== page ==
Revenue rose 14 percent to $407.5 million, helped by an 11 percent same-store sales rise. J Crew's catalog and Web business rose 16 percent.
However, the all important outlook was weak. J Crew said it expects third-quarter earnings to range between 55 cents to 60 cents, with 2010 earnings between $2.25 to $2.35 – below estimates.
What’s the trade?
The consumer has gone cold, says Patty Edwards, that’s what the JCrew CEO said on the call. But I like this company and at 12 times next year’s earnings I’m interested in picking up shares.
At $31 I like this stock too, says Jon Najarian.
> For more coverage of JCrew earnings click here
U.S. gold futures ended slightly lower on Thursday, retreating from an eight-week high earlier in the session, as better than expected jobless claims decreased the metal's safe-haven appeal
What’s the gold trade?
Gold tends to strengthen in the autumn which is when the stock market tends to weaken, explains Dennis Gartman. There’s a seasonal trend here.
AG PLAY IS GREAT WAY TO CREATE ALPHA
The traders are keeping a close eye on ag stocks which seem to be catching a bid.
How should you game it?
I’m very bullish on the grain market, says Dennis Gartman. Demand for grains is growing all around the world and supply is inhibited, especially because of the drought in Russia. I’d expect banks, especially those in the mid-West to benefit.
MARKET BUZKILL: APPLE, CISCO
The action in technology left bulls scratching their heads on Thursday. Apple rolled over ahead of their mystery event on September 1st and typically the stock climbs ahead of events. Also Cisco touched a 52-week low.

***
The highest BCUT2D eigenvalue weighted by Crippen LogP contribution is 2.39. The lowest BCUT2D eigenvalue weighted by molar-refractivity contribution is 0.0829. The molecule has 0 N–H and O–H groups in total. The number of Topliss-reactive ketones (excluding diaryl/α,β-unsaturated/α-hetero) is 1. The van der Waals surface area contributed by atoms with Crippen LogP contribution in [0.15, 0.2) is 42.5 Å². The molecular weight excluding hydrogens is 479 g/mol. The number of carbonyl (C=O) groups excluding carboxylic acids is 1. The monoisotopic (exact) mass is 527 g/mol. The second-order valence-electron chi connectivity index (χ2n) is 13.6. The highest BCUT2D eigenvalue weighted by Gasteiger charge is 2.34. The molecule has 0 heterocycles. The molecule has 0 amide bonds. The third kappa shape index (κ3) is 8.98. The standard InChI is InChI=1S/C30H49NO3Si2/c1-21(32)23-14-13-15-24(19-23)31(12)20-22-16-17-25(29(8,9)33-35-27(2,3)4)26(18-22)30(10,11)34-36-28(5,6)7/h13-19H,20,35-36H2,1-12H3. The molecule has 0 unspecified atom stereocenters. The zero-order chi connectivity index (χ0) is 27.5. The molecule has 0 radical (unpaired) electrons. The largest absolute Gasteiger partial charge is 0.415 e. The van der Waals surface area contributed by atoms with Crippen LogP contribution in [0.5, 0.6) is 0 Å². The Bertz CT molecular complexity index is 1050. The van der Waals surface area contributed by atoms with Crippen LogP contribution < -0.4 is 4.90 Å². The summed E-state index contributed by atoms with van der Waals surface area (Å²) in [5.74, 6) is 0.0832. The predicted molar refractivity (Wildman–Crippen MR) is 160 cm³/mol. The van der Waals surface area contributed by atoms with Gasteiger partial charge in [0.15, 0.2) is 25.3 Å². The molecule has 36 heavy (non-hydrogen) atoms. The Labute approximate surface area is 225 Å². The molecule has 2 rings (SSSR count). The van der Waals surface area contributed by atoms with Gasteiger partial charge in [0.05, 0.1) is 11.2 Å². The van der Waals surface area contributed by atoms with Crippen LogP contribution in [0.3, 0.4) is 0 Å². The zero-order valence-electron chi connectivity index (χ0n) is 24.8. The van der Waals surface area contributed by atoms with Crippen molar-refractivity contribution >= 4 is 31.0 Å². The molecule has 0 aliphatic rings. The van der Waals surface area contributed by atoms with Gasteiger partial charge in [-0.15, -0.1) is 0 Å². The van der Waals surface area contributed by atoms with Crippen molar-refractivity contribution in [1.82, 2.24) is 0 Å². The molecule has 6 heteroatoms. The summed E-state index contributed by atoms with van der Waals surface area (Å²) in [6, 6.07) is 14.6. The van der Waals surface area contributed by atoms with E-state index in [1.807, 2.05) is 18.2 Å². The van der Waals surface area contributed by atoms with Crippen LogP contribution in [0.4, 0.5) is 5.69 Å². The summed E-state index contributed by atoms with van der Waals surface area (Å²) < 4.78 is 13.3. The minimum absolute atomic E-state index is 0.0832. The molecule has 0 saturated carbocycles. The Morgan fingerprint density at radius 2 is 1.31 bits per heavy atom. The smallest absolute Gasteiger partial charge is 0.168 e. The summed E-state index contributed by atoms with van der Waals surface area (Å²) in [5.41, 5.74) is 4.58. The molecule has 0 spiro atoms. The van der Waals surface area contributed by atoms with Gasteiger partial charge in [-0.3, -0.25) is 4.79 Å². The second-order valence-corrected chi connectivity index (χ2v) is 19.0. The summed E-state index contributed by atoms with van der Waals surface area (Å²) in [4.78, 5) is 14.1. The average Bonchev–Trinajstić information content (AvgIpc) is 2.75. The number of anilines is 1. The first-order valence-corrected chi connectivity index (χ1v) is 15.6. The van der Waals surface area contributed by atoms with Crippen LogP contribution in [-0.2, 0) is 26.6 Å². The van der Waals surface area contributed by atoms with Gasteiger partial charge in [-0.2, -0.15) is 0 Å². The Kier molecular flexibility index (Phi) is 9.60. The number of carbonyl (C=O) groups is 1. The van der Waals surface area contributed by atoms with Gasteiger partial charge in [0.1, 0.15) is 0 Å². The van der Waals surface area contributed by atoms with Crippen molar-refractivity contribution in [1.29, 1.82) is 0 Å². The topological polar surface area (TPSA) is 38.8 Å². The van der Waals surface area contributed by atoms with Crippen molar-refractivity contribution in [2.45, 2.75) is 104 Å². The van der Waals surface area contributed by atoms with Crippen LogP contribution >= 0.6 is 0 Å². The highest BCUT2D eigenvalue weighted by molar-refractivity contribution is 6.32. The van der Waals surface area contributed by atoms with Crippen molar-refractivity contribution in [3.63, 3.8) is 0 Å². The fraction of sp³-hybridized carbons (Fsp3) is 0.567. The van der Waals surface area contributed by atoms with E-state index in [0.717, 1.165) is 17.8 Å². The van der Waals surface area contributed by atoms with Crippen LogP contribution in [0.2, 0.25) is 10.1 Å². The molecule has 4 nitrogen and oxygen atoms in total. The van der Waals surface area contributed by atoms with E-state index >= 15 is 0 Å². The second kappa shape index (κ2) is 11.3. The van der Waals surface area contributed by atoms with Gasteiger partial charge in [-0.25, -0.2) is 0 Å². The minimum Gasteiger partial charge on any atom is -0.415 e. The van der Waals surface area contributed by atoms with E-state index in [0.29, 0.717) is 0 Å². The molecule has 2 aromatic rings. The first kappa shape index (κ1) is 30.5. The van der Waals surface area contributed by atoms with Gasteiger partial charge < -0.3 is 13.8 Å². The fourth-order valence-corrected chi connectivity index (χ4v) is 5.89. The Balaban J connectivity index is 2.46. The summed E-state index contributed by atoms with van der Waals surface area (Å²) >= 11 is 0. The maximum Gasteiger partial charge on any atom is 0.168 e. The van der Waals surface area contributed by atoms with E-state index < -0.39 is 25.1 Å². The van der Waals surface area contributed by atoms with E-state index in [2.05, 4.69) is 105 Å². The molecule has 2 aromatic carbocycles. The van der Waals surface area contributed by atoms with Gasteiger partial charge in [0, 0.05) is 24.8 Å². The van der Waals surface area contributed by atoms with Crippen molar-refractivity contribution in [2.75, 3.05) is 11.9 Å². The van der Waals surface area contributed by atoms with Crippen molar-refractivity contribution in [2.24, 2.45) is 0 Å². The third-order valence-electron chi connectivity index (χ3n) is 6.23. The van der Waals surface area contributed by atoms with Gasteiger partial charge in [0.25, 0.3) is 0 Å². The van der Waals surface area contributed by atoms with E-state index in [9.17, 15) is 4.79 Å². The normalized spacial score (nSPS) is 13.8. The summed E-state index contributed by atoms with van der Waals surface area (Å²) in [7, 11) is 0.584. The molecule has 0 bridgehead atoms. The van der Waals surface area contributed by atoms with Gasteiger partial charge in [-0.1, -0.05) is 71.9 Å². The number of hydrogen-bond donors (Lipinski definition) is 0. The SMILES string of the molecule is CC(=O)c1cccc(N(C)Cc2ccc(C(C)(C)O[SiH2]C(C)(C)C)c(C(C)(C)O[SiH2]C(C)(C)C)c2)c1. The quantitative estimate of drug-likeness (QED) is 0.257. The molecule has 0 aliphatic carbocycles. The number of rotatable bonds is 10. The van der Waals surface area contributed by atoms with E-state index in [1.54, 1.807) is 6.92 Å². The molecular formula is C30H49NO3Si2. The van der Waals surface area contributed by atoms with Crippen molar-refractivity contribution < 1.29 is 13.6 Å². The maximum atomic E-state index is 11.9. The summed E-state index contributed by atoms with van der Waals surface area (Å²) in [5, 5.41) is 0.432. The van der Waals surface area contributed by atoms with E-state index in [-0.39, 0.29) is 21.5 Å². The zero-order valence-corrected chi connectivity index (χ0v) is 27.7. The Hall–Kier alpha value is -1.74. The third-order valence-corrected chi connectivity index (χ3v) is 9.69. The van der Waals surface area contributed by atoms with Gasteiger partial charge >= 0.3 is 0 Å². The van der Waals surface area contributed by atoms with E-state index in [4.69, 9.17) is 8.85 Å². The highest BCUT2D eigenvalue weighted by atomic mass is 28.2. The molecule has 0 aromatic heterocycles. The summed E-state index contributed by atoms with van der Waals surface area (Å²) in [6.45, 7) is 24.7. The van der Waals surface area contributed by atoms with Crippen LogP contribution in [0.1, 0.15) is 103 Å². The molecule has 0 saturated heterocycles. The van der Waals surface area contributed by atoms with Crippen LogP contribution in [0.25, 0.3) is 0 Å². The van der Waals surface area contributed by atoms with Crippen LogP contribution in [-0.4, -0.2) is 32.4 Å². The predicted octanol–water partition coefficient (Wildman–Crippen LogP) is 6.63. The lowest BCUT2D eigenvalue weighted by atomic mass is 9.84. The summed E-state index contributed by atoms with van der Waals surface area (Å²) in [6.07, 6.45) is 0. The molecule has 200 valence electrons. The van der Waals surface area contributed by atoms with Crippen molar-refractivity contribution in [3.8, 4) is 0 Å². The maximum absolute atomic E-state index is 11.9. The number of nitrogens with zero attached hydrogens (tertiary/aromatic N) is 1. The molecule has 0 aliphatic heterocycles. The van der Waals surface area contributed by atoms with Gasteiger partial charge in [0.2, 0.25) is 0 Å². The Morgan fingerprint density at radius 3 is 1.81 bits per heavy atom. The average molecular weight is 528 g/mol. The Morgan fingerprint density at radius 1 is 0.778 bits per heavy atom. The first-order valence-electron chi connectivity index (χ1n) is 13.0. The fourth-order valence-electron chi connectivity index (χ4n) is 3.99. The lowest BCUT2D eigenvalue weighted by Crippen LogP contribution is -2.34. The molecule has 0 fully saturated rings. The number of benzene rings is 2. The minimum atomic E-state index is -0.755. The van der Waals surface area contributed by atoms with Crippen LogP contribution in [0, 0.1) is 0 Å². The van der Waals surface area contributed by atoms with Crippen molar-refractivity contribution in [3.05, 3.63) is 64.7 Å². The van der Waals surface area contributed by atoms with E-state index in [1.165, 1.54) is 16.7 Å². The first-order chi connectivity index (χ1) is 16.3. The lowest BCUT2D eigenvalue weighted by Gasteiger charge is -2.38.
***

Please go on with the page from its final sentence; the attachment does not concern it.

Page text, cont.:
What's the trade?
I'm a buyer of Cisco, says Zach Karabell.
Me too, adds Jon Najarian. I'm a buyer of Cisco into Labor Day.
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Trader disclosure: On Aug 26, 2010, the following stocks and commodities mentioned or intended to be mentioned on CNBC’s Fast Money were owned by the Fast Money traders; Cortes is long (FCX), (SFD), (BHP), (BMO), (TD); Cortes is long Crude Oil; Cortes is long Australian Dollars; Karabell owns (AAPL), (BHP), (BP), (C), (CSCO), (FCX), (GE), (GS); Finerman owns (BAC); Finerman owns (IBM); Finerman owns (JCG); Finerman owns (JPM); Finerman’s Firm owns (POT) calls; Finerman’s firm owns (WMT); Finerman's firm is short (IJR); Finerman's firm is short (MDY); Finerman's firm is short (SPY); Finerman's firm is short (IWM); Finerman’s firm owns S&P 500 puts; Finerman’s firm owns Russell 2000 puts; Jon Najarian owns (CSCO) call spreads; Jon Najarian owns (MMR) calls; Jon Najarian owns (NKE) short calls; Jon Najarian owns (SLV) short calls; Jon Najarian owns (GLD) calls; Jon Najarian owns (CME); Jon Najarian owns (CBOE)
For Zach Karabell
River Twice Capital owns (CSCO)
River Twice Capital owns (GS)
River Twice Capital owns (IBM)
River Twice Capital owns (MSFT)
River Twice Capital owns (NKE)
River Twice Capital owns (POT)
For Patty Edwards
Edwards own (AAPL) for clients
Edwards own (BAC) for clients
Edwards own (C) for clients
Edwards own (CSCO) for clients
Edwards own (FCX) for clients
Edwards own (GE) for clients
Edwards own (GLD) for clients
Edwards own (IBM) for clients
Edwards own (JCG) for clients
Edwards own (JNK) for clients
Edwards own (MSFT) for clients
Edwards own (NKE) for clients
Edwards own (TIF) for clients
For Dennis Gartman:
Funds managed by Gartman own Gold
Funds managed by Gartman own (ANDE)
Funds managed by Gartman own corn
Funds managed by Gartman own (RJA)
Funds managed by Gartman own (POT)
Funds managed by Gartman own (MOS)
For Brian Nagel
Oppenheimer & Co. Inc. makes a market in the securities of PETM, SPLS, BBBY, ORLY, and TSCO.
For Charles Biderman
Funds managed by Biderman own (GLD)
Funds managed by Biderman own (AAPL)
Funds managed by Biderman own (CRM)
For Brian Stutland